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    Review of THIS CENSUS-TAKER by China Mieville

    Del Rey, January 2016

    The boy lives on the outskirts of town, his father creating ‘keys’ that somehow unlock problems for the villagers while his mother works on her garden. Then, one day, things change. Violence… his mother attacked his father, or perhaps it is the other way around, the boy cannot clearly explain, even to himself. He does know that he fears his father, a man who is generally kind but who, sometimes, kills animals, striking them over and over, then dumping them in a deep chasm. Is that what happened to his mother? Is that what happens to some of those who come to get a key?

    Author China Mieville (see more reviews of speculative fiction by Mieville) creates a weird world, weirdly written, with characters who don’t fit into any established novel format. It’s an intriguing attempt and hard to put down. The boy’s suffering, his doomed attempts to run away, to find some sort of salvation with the other children of the village, and his fear of his father, even for his father, are compelling. As a fan of Mieville, I think he’s earned the right to do some experimental writing. Certainly many of his novels break boundaries, leave me (and other readers) scratching their heads, trying to figure out what is going on, how the pieces fit together. Yet I felt as if there were pieces missing in THIS CENSUS-TAKER, as if, perhaps, this was written as a sketchbook in which Mieville worked out the background for some other story and then couldn’t quite put it away.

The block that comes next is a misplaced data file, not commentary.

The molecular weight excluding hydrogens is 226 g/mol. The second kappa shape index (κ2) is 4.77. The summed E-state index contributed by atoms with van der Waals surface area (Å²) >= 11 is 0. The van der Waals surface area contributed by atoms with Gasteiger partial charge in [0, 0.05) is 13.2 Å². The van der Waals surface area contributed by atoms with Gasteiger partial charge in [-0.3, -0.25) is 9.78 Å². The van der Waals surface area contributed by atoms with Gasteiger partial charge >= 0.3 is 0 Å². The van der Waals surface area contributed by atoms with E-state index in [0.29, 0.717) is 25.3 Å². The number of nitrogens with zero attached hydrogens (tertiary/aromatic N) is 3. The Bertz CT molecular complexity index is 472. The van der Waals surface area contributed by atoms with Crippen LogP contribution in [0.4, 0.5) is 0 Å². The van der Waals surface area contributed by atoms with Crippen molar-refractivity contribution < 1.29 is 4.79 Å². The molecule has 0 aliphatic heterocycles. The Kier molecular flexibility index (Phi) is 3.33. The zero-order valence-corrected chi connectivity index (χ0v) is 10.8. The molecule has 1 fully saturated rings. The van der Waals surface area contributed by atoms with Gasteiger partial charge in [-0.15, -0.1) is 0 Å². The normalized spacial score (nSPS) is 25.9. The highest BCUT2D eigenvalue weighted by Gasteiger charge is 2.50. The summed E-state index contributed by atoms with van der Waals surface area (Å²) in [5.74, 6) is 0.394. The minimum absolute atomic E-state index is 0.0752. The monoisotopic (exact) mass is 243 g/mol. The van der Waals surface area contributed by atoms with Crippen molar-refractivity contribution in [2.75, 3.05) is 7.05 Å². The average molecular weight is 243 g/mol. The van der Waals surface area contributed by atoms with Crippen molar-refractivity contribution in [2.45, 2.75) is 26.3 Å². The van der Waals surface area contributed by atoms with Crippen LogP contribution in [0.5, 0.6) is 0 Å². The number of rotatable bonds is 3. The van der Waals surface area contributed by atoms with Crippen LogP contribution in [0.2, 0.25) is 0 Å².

If you’re a China Mieville fan, as I am, you’ll definitely want to read this. If you’re not, I really don’t recommend starting here.

    Three Stars

    Reviewed 3/28/16

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